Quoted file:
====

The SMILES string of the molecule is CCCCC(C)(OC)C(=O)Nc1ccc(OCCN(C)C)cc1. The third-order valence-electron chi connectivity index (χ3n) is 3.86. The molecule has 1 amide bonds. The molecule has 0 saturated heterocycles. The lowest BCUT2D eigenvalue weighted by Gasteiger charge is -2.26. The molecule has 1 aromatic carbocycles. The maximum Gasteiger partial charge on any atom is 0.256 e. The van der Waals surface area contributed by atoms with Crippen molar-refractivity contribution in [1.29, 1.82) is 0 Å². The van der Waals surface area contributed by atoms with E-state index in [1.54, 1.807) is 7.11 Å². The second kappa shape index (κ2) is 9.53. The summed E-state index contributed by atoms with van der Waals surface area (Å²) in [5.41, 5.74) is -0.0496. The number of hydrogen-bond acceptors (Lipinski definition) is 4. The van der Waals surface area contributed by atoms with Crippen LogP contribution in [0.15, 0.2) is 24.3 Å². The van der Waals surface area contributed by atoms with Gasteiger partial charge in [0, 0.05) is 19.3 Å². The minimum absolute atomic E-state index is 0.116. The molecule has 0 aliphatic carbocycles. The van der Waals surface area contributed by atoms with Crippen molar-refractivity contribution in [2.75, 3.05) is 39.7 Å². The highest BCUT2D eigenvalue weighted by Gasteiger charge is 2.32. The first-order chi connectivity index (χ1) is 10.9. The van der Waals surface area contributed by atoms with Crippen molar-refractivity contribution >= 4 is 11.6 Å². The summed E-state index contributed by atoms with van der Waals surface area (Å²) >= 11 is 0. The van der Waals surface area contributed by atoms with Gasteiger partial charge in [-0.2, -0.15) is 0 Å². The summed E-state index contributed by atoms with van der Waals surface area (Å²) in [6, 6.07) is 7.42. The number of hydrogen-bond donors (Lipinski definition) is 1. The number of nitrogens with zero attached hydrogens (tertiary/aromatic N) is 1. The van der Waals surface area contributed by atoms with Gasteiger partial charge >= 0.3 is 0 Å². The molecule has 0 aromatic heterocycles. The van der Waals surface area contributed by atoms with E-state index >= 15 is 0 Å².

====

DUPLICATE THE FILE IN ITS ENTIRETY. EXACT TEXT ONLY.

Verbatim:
The SMILES string of the molecule is CCCCC(C)(OC)C(=O)Nc1ccc(OCCN(C)C)cc1. The third-order valence-electron chi connectivity index (χ3n) is 3.86. The molecule has 1 amide bonds. The molecule has 0 saturated heterocycles. The lowest BCUT2D eigenvalue weighted by Gasteiger charge is -2.26. The molecule has 1 aromatic carbocycles. The maximum Gasteiger partial charge on any atom is 0.256 e. The van der Waals surface area contributed by atoms with Crippen molar-refractivity contribution in [1.29, 1.82) is 0 Å². The van der Waals surface area contributed by atoms with E-state index in [1.54, 1.807) is 7.11 Å². The second kappa shape index (κ2) is 9.53. The summed E-state index contributed by atoms with van der Waals surface area (Å²) in [5.41, 5.74) is -0.0496. The number of hydrogen-bond acceptors (Lipinski definition) is 4. The van der Waals surface area contributed by atoms with Crippen LogP contribution in [0.15, 0.2) is 24.3 Å². The van der Waals surface area contributed by atoms with Gasteiger partial charge in [0, 0.05) is 19.3 Å². The minimum absolute atomic E-state index is 0.116. The molecule has 0 aliphatic carbocycles. The van der Waals surface area contributed by atoms with Crippen molar-refractivity contribution in [2.75, 3.05) is 39.7 Å². The highest BCUT2D eigenvalue weighted by Gasteiger charge is 2.32. The first-order chi connectivity index (χ1) is 10.9. The van der Waals surface area contributed by atoms with Crippen molar-refractivity contribution >= 4 is 11.6 Å². The summed E-state index contributed by atoms with van der Waals surface area (Å²) >= 11 is 0. The van der Waals surface area contributed by atoms with Gasteiger partial charge in [-0.2, -0.15) is 0 Å². The summed E-state index contributed by atoms with van der Waals surface area (Å²) in [6, 6.07) is 7.42. The number of hydrogen-bond donors (Lipinski definition) is 1. The number of nitrogens with zero attached hydrogens (tertiary/aromatic N) is 1. The van der Waals surface area contributed by atoms with Gasteiger partial charge >= 0.3 is 0 Å². The molecule has 0 aromatic heterocycles. The van der Waals surface area contributed by atoms with E-state index >= 15 is 0 Å².